Dement & Kleitman I
Aims - To look at the association between REM sleep and dreaming; To look at the relationship between the length of REM time and the duration of dreams; To look at the relationship between the direction of eye movement and dream content.
Participants - 2 women and 7 men, 5 of whom were studied intensively while the other 4 were used to back up the other 5. All were asked to abstain from alcohol and caffeinated drinks on the day of the study but to do everything else normally.
Design - PPs were asked to report to the sleep labs at their normal bed times where they had EEG electrodes attached to their scalps and two EOG electrodes attached near their eyes. They slept in darkened rooms by themselves and were wakened throughout the night by a doorbell, either 5 minutes into REM, 15 minutes into REM or in NREM sleep. They were asked to speak into a recording machine when they woke about the content and duration of any dream they may have had. Their rapid eye movements (vertical, horizontal, both or neither) were also measured and the relationship between eye movements and dream content was found.
Dement & Kleitman II
Findings - All participants had a sleep cycle that lasted around 90 minutes with REM sleep lasting for an average of 20 minutes every night. 152 dream recollections were described from REM sleep while only 11 could be recalled in NREM sleep, and there was a positive correlation between the length of the dream and how much detail they could describe the dream in. PPs were accurate in their estimations of the dream durations 83% of the time. It was found that vertical eye movement suggested dreams such as looking up at a cliff face, horizontal meant throwing tomatoes and the like, both suggested talking to friends while no eye movement suggested staring at an object.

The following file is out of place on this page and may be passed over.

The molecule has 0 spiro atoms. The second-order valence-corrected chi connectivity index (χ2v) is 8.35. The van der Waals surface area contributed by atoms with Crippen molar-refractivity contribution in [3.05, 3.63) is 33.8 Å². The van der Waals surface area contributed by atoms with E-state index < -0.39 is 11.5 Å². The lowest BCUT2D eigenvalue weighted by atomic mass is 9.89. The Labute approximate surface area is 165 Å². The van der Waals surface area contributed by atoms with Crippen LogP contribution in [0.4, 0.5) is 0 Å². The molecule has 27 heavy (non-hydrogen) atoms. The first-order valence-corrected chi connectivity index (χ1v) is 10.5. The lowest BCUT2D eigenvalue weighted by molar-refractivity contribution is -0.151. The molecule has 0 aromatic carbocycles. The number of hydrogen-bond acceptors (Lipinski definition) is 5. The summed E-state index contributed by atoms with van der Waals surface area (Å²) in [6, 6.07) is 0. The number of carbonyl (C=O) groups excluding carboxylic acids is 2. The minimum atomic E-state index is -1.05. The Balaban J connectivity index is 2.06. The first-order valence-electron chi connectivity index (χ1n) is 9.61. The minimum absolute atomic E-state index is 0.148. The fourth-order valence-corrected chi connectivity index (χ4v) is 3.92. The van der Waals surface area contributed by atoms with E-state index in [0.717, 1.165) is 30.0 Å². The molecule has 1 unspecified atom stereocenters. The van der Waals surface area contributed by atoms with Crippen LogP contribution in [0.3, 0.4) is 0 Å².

Conclusions - There is a link between REM activity and dreams, and rapid eye movement can be a measure of dreaming. However, we can't say that dreaming doesn't occur outside of REM sleep for sure yet.
Aims - To study the effects and any behavioural differences in split-brain patients; To map lateralisation of functions in the brain.
Participants - 11 American adults who had all had a commisurotomy (split-brain surgery) to help alleviate the sympttoms of epilepsy.
Design - PPs sat in front of a screen that had a gap underneath for their hands. They were asked to look at a fixation point in the centre of the screen as images were projected to the right and/or left of the fixation point for 1/10th of a second (the short time meant that pps couldn't move their eyes or head so the images would only be seen in their right and/or left visual fields). The pps then had to complete different tasks. Visual test 1: PPs looked at the fixation point with one eye covered and were asked to say, point to or draw what they saw in one visual field. Visual test 2: The object would flash up on both sides of their visual fields for the pp to say what they saw or draw it with their left hand. Tactile Investigations w/ 1 and 2 hands: An object was placed in one hand and they had to find it with that same hand and then identify it or two images were shown to the left and the right of the fixation point for the pp to pick an item from a pile based on what they saw and to identify what they were holding. Right hemisphere functioning: An image was shown in the LVF for the pp to find a similar object with their left hand; Simple maths problems shown to the left eye;
Design Continued - PPs were asked to sort objects into size and texture orders using their left hands; Nude images were shown to the pps and they were asked what they saw.